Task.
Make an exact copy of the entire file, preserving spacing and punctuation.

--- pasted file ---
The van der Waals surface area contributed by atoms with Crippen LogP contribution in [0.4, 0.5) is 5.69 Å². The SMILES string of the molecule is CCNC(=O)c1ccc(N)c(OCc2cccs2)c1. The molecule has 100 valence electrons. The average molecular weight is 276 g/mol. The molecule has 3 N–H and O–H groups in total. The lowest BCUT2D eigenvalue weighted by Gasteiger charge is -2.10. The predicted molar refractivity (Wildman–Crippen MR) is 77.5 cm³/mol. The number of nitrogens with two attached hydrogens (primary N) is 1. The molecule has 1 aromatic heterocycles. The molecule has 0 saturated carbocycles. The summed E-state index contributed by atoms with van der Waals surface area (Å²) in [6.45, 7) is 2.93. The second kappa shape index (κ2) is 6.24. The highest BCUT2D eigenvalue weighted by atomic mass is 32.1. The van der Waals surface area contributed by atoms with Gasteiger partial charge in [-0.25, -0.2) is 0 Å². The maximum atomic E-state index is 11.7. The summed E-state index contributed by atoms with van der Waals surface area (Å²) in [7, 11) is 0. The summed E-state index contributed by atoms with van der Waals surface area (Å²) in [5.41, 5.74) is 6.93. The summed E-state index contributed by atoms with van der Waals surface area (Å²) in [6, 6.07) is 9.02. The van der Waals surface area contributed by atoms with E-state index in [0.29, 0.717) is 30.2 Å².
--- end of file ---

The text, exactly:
The van der Waals surface area contributed by atoms with Crippen LogP contribution in [0.4, 0.5) is 5.69 Å². The SMILES string of the molecule is CCNC(=O)c1ccc(N)c(OCc2cccs2)c1. The molecule has 100 valence electrons. The average molecular weight is 276 g/mol. The molecule has 3 N–H and O–H groups in total. The lowest BCUT2D eigenvalue weighted by Gasteiger charge is -2.10. The predicted molar refractivity (Wildman–Crippen MR) is 77.5 cm³/mol. The number of nitrogens with two attached hydrogens (primary N) is 1. The molecule has 1 aromatic heterocycles. The molecule has 0 saturated carbocycles. The summed E-state index contributed by atoms with van der Waals surface area (Å²) in [6.45, 7) is 2.93. The second kappa shape index (κ2) is 6.24. The highest BCUT2D eigenvalue weighted by atomic mass is 32.1. The van der Waals surface area contributed by atoms with Gasteiger partial charge in [-0.25, -0.2) is 0 Å². The maximum atomic E-state index is 11.7. The summed E-state index contributed by atoms with van der Waals surface area (Å²) in [7, 11) is 0. The summed E-state index contributed by atoms with van der Waals surface area (Å²) in [5.41, 5.74) is 6.93. The summed E-state index contributed by atoms with van der Waals surface area (Å²) in [6, 6.07) is 9.02. The van der Waals surface area contributed by atoms with E-state index in [0.29, 0.717) is 30.2 Å².